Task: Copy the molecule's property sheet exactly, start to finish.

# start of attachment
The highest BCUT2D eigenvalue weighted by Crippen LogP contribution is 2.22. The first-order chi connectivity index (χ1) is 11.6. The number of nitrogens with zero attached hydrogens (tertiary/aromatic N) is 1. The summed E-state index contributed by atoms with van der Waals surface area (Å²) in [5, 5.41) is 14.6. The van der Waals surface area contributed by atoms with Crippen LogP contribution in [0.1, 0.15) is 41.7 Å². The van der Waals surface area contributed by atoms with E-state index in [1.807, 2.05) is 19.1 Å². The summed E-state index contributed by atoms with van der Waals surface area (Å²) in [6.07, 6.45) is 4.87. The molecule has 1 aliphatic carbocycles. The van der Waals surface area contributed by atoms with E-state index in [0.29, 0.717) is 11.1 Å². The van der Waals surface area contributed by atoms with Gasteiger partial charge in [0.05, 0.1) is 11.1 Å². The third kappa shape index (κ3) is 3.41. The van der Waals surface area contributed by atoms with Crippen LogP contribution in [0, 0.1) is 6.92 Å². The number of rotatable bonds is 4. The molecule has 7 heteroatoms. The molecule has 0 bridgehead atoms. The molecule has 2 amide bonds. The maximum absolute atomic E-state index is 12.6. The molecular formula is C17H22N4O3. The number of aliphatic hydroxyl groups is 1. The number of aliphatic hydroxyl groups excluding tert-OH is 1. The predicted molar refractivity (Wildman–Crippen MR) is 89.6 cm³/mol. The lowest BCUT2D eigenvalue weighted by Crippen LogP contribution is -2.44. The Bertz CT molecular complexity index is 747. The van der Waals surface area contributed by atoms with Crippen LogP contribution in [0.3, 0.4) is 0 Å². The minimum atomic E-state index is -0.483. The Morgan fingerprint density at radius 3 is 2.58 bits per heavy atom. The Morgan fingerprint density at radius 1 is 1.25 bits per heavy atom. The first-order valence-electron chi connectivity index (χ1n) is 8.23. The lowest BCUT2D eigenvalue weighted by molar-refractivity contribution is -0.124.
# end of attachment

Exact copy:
The highest BCUT2D eigenvalue weighted by Crippen LogP contribution is 2.22. The first-order chi connectivity index (χ1) is 11.6. The number of nitrogens with zero attached hydrogens (tertiary/aromatic N) is 1. The summed E-state index contributed by atoms with van der Waals surface area (Å²) in [5, 5.41) is 14.6. The van der Waals surface area contributed by atoms with Crippen LogP contribution in [0.1, 0.15) is 41.7 Å². The van der Waals surface area contributed by atoms with E-state index in [1.807, 2.05) is 19.1 Å². The summed E-state index contributed by atoms with van der Waals surface area (Å²) in [6.07, 6.45) is 4.87. The molecule has 1 aliphatic carbocycles. The van der Waals surface area contributed by atoms with E-state index in [0.29, 0.717) is 11.1 Å². The van der Waals surface area contributed by atoms with Gasteiger partial charge in [0.05, 0.1) is 11.1 Å². The third kappa shape index (κ3) is 3.41. The van der Waals surface area contributed by atoms with Crippen LogP contribution in [0, 0.1) is 6.92 Å². The number of rotatable bonds is 4. The molecule has 7 heteroatoms. The molecule has 0 bridgehead atoms. The molecule has 2 amide bonds. The maximum absolute atomic E-state index is 12.6. The molecular formula is C17H22N4O3. The number of aliphatic hydroxyl groups is 1. The number of aliphatic hydroxyl groups excluding tert-OH is 1. The predicted molar refractivity (Wildman–Crippen MR) is 89.6 cm³/mol. The lowest BCUT2D eigenvalue weighted by Crippen LogP contribution is -2.44. The Bertz CT molecular complexity index is 747. The van der Waals surface area contributed by atoms with Crippen LogP contribution in [0.3, 0.4) is 0 Å². The minimum atomic E-state index is -0.483. The Morgan fingerprint density at radius 3 is 2.58 bits per heavy atom. The Morgan fingerprint density at radius 1 is 1.25 bits per heavy atom. The first-order valence-electron chi connectivity index (χ1n) is 8.23. The lowest BCUT2D eigenvalue weighted by molar-refractivity contribution is -0.124.